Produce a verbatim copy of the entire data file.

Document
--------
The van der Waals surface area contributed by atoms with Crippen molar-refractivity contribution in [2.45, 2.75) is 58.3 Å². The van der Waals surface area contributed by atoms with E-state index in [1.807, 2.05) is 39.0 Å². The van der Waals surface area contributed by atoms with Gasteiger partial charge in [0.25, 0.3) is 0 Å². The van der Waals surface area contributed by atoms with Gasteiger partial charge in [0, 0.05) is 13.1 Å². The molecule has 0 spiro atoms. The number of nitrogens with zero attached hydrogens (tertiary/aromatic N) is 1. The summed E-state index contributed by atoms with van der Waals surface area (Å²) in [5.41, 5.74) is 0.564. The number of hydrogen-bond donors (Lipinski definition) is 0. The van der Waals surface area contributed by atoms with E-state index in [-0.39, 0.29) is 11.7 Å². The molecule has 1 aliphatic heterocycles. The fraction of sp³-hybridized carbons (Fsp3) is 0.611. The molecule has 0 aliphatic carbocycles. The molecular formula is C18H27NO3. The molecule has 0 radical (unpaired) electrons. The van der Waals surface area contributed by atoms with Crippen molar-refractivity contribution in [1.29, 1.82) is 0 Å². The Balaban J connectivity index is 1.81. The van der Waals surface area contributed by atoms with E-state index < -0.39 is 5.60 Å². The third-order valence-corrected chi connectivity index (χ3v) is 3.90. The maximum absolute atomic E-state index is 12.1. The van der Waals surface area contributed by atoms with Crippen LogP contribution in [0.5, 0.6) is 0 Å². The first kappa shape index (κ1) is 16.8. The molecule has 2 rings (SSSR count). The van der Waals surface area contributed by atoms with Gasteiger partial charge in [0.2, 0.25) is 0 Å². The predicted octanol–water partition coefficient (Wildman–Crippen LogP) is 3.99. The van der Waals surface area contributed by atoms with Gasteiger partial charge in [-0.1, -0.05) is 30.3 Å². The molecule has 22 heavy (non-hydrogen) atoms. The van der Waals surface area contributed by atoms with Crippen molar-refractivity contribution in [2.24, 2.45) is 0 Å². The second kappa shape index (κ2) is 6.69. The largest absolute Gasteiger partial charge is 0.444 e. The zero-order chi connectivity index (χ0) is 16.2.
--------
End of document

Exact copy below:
The van der Waals surface area contributed by atoms with Crippen molar-refractivity contribution in [2.45, 2.75) is 58.3 Å². The van der Waals surface area contributed by atoms with E-state index in [1.807, 2.05) is 39.0 Å². The van der Waals surface area contributed by atoms with Gasteiger partial charge in [0.25, 0.3) is 0 Å². The van der Waals surface area contributed by atoms with Gasteiger partial charge in [0, 0.05) is 13.1 Å². The molecule has 0 spiro atoms. The number of nitrogens with zero attached hydrogens (tertiary/aromatic N) is 1. The summed E-state index contributed by atoms with van der Waals surface area (Å²) in [5.41, 5.74) is 0.564. The number of hydrogen-bond donors (Lipinski definition) is 0. The van der Waals surface area contributed by atoms with E-state index in [-0.39, 0.29) is 11.7 Å². The molecule has 1 aliphatic heterocycles. The fraction of sp³-hybridized carbons (Fsp3) is 0.611. The molecule has 0 aliphatic carbocycles. The molecular formula is C18H27NO3. The molecule has 0 radical (unpaired) electrons. The van der Waals surface area contributed by atoms with Crippen molar-refractivity contribution in [1.29, 1.82) is 0 Å². The Balaban J connectivity index is 1.81. The van der Waals surface area contributed by atoms with E-state index < -0.39 is 5.60 Å². The third-order valence-corrected chi connectivity index (χ3v) is 3.90. The maximum absolute atomic E-state index is 12.1. The van der Waals surface area contributed by atoms with Crippen LogP contribution in [0.5, 0.6) is 0 Å². The first kappa shape index (κ1) is 16.8. The molecule has 2 rings (SSSR count). The van der Waals surface area contributed by atoms with Gasteiger partial charge in [0.2, 0.25) is 0 Å². The predicted octanol–water partition coefficient (Wildman–Crippen LogP) is 3.99. The van der Waals surface area contributed by atoms with Gasteiger partial charge in [-0.1, -0.05) is 30.3 Å². The molecule has 22 heavy (non-hydrogen) atoms. The van der Waals surface area contributed by atoms with Crippen molar-refractivity contribution in [2.24, 2.45) is 0 Å². The second kappa shape index (κ2) is 6.69. The largest absolute Gasteiger partial charge is 0.444 e. The zero-order chi connectivity index (χ0) is 16.2.